Gold demand in China, the second- largest user after India last year, may expand 13 percent to 870 metric tons in 2012, the World Gold Council said, dropping a forecast for consumption to reach as much as 1,000 tons.
Jewelry demand may expand 7.7 percent to 550 tons, slower than the 13 percent growth last year, Albert Cheng, Far East managing director at the producer-funded group, said in an interview. Demand for bars and coins may gain 24 percent to 320 tons, lower than the 38 percent climb last year, he said.
Cash gold slumped for a fourth month in May in the worst run in 13 years as Europe’s debt crisis drove investors to seek the dollar as a haven over the precious metal. Gold sales in China in the second quarter were slower-than-expected as local consumers usually refrain from buying when a rally stalls, said Cheng, who’d made the 1,000 ton prediction in May.
“From our talk to the industry people, we gathered that the Europe’s debt crisis has led to a firmer U.S. dollar, which in turn suppressed the investors’ willingness to buy gold,” Cheng said in Beijing yesterday. “Gold jewelry is also discretionary consumption, so consumers feel they can wait.”
Spot gold was little changed at $1,586.30 an ounce at 2:03 p.m. in Singapore, down from a record $1,921.15 last September. The metal has rallied for eleven straight years as investors sought protection from weaker currencies and inflation, and demand in emerging markets increased.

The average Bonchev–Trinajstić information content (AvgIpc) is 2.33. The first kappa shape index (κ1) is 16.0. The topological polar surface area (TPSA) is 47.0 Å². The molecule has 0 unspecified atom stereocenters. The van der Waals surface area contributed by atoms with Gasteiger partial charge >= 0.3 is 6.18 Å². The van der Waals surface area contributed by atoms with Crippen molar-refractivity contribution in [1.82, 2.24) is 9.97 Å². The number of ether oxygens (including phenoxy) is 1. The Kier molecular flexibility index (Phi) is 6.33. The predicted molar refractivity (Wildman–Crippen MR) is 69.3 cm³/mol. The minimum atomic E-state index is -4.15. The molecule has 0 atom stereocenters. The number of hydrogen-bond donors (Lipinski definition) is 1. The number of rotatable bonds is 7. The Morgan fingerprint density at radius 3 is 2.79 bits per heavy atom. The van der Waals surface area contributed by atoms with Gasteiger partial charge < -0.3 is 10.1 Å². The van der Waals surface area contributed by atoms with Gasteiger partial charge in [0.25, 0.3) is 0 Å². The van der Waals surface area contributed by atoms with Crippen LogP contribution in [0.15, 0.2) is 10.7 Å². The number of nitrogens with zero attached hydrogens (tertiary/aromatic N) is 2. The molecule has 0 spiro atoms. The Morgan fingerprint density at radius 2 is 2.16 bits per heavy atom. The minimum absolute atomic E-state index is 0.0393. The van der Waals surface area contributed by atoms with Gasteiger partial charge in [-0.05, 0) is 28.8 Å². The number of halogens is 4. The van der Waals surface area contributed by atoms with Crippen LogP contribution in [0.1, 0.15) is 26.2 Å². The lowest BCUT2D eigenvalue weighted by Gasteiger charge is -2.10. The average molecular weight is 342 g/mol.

China remains the “most important player on the global gold market,” Commerzbank AG said in a report yesterday, citing increased demand from an expanding middle class and purchases by the country’s central bank. Demand in China totaled a record 255.2 tons in the first three months, compared with 232.5 tons a year earlier, the World Gold Council said in a report in May.
The second-quarter is usually a quiet season in terms of gold sales in China, Cheng said, adding that an estimate of demand will be released in August. “Overall, demand should be lower” in the three-months to June 30 compared with “an exceptionally good” first quarter, he said.
“We are still optimistic on China’s gold-investment demand as investors here don’t have much choice in terms of investing their wealth,” Cheng said. “The stock market’s performance is poor and the property market’s rally has stalled.”
China’s benchmark stock index in Shanghai has lost 1.2 percent this year. Premier Wen Jiabao pledged on July 8 to continue property controls and prevent prices from rebounding, according to an official Xinhua News Agency report.
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